– If the ACA were to be repealed, women would be charged disproportionately for healthcare

Ratification in the states:
“Women Matter Use Your Power”, a group of women who persistently stayed in Virginia’s Capitol really did impact how the ERA was perceived by the congress people on both sides of the aisle. This anecdote serves as testimony of the impact women can and should have on the passing of the ERA. Everyone needs to stand alongside states such as Arizona, Missouri, Florida, Illinois and Virginia who have brought up the ratification of the ERA in their state legislatures.

Eleanor Smeal:
The President and Founder of the Feminist Majority Foundation, and publisher of Ms. Magazine spoke of her personal involvement in the fight for the Equal Rights Amendment. She warned against all of the “monied interests” that profit from systems in which women are paid less for the same work, and charged more for the same services. As a young, Latina, feminist, I got goosebumps when Eleanor Smeal stated “OUR movement [the feminist movement] is growing” “they [critics of the ERA and feminists] know that the fight for equal rights is not only immensely popular, but it is the way of the future!”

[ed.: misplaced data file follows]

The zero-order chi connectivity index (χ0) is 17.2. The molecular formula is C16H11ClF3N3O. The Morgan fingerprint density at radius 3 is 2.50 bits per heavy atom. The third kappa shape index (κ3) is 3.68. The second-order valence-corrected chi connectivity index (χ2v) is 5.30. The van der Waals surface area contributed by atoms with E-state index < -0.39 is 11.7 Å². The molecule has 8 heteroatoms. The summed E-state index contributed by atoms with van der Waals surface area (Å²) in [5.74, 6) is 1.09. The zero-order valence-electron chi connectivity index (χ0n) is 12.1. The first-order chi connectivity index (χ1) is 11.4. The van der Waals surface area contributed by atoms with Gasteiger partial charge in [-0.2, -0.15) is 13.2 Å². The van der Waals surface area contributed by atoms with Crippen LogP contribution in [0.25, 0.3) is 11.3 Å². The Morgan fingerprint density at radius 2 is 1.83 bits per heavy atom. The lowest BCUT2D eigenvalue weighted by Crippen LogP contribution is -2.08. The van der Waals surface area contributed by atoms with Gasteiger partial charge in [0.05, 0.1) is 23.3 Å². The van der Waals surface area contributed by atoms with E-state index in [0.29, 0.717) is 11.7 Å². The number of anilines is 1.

Do you want to get involved or follow up with these issues on twitter?
Tweet your congress people!
Use the hashtags: #ratifyERA #ERAnow and #SJ15 to draw attention to the need for the extending of the time limit for the ERA and the need for the passing of the amendment!>

Do you want to help promote the National Women’s History Museum?

Women are not represented as equal with men in most museums. At times, history has forgotten to remember “HERstory”. Women have contributed to American progress, and the National Women’s History Museum is currently trying to build awareness of the contributions women have made to American History. The National Women’s History Museum is an online museum that promotes education, research and scholarship that aims at honoring the accomplishments of women throughout history.